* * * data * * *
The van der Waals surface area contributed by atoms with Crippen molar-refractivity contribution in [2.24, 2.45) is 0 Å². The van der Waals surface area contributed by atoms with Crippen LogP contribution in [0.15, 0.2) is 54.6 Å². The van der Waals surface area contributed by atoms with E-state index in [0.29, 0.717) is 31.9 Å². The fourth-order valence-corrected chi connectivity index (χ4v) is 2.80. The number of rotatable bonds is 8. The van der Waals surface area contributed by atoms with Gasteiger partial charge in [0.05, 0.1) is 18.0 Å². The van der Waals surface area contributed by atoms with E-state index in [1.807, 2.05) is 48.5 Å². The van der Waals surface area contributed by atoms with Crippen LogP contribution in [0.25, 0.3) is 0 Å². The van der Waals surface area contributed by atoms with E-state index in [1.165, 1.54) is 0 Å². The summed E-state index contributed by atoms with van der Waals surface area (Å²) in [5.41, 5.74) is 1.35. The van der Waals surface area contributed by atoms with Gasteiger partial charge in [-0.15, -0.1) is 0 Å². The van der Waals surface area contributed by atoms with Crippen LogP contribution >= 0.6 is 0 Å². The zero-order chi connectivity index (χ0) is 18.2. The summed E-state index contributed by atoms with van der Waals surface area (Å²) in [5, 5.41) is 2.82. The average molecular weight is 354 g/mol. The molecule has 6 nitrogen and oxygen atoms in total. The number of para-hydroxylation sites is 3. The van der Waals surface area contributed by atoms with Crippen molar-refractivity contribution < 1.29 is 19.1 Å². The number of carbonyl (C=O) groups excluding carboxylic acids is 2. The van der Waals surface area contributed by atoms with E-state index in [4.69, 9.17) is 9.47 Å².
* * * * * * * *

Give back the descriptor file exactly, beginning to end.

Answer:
The van der Waals surface area contributed by atoms with Crippen molar-refractivity contribution in [2.24, 2.45) is 0 Å². The van der Waals surface area contributed by atoms with Crippen LogP contribution in [0.15, 0.2) is 54.6 Å². The van der Waals surface area contributed by atoms with E-state index in [0.29, 0.717) is 31.9 Å². The fourth-order valence-corrected chi connectivity index (χ4v) is 2.80. The number of rotatable bonds is 8. The van der Waals surface area contributed by atoms with Gasteiger partial charge in [0.05, 0.1) is 18.0 Å². The van der Waals surface area contributed by atoms with E-state index in [1.807, 2.05) is 48.5 Å². The van der Waals surface area contributed by atoms with Crippen LogP contribution in [0.25, 0.3) is 0 Å². The van der Waals surface area contributed by atoms with E-state index in [1.165, 1.54) is 0 Å². The summed E-state index contributed by atoms with van der Waals surface area (Å²) in [5.41, 5.74) is 1.35. The van der Waals surface area contributed by atoms with Gasteiger partial charge in [-0.15, -0.1) is 0 Å². The van der Waals surface area contributed by atoms with Crippen LogP contribution >= 0.6 is 0 Å². The zero-order chi connectivity index (χ0) is 18.2. The summed E-state index contributed by atoms with van der Waals surface area (Å²) in [5, 5.41) is 2.82. The average molecular weight is 354 g/mol. The molecule has 6 nitrogen and oxygen atoms in total. The number of para-hydroxylation sites is 3. The van der Waals surface area contributed by atoms with Crippen molar-refractivity contribution < 1.29 is 19.1 Å². The number of carbonyl (C=O) groups excluding carboxylic acids is 2. The van der Waals surface area contributed by atoms with E-state index in [4.69, 9.17) is 9.47 Å².